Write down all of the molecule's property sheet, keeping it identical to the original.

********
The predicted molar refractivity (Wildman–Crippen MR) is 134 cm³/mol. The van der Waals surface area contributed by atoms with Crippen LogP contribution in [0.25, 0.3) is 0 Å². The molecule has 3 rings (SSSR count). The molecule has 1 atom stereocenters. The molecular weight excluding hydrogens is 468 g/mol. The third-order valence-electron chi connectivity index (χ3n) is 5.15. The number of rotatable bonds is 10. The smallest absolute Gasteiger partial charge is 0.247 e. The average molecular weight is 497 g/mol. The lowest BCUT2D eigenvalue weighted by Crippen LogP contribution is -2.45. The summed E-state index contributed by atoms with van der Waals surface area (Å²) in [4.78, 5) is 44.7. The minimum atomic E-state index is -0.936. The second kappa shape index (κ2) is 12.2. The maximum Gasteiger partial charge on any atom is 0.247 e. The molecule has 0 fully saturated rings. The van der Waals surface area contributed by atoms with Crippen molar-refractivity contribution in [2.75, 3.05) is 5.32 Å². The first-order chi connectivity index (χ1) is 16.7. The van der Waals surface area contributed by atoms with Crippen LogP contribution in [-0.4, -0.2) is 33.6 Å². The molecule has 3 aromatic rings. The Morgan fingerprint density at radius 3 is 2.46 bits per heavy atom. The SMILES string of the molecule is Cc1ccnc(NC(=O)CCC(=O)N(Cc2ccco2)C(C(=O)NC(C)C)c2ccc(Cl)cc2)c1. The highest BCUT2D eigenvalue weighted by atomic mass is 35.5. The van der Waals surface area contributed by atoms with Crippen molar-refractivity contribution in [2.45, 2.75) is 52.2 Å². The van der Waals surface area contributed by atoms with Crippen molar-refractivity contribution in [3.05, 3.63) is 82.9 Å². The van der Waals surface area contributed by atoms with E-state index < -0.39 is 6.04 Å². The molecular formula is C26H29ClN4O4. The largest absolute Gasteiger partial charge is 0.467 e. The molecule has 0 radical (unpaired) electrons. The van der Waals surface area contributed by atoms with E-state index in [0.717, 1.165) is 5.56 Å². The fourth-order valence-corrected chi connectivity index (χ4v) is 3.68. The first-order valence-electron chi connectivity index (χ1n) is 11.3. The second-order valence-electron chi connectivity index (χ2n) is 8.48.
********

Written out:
The predicted molar refractivity (Wildman–Crippen MR) is 134 cm³/mol. The van der Waals surface area contributed by atoms with Crippen LogP contribution in [0.25, 0.3) is 0 Å². The molecule has 3 rings (SSSR count). The molecule has 1 atom stereocenters. The molecular weight excluding hydrogens is 468 g/mol. The third-order valence-electron chi connectivity index (χ3n) is 5.15. The number of rotatable bonds is 10. The smallest absolute Gasteiger partial charge is 0.247 e. The average molecular weight is 497 g/mol. The lowest BCUT2D eigenvalue weighted by Crippen LogP contribution is -2.45. The summed E-state index contributed by atoms with van der Waals surface area (Å²) in [4.78, 5) is 44.7. The minimum atomic E-state index is -0.936. The second kappa shape index (κ2) is 12.2. The maximum Gasteiger partial charge on any atom is 0.247 e. The molecule has 0 fully saturated rings. The van der Waals surface area contributed by atoms with Crippen molar-refractivity contribution in [2.75, 3.05) is 5.32 Å². The first-order chi connectivity index (χ1) is 16.7. The van der Waals surface area contributed by atoms with Crippen LogP contribution in [-0.4, -0.2) is 33.6 Å². The molecule has 3 aromatic rings. The Morgan fingerprint density at radius 3 is 2.46 bits per heavy atom. The SMILES string of the molecule is Cc1ccnc(NC(=O)CCC(=O)N(Cc2ccco2)C(C(=O)NC(C)C)c2ccc(Cl)cc2)c1. The highest BCUT2D eigenvalue weighted by atomic mass is 35.5. The van der Waals surface area contributed by atoms with Crippen molar-refractivity contribution in [2.45, 2.75) is 52.2 Å². The van der Waals surface area contributed by atoms with Crippen molar-refractivity contribution in [3.05, 3.63) is 82.9 Å². The van der Waals surface area contributed by atoms with E-state index < -0.39 is 6.04 Å². The molecular formula is C26H29ClN4O4. The largest absolute Gasteiger partial charge is 0.467 e. The molecule has 0 radical (unpaired) electrons. The van der Waals surface area contributed by atoms with E-state index in [0.717, 1.165) is 5.56 Å². The fourth-order valence-corrected chi connectivity index (χ4v) is 3.68. The first-order valence-electron chi connectivity index (χ1n) is 11.3. The second-order valence-electron chi connectivity index (χ2n) is 8.48.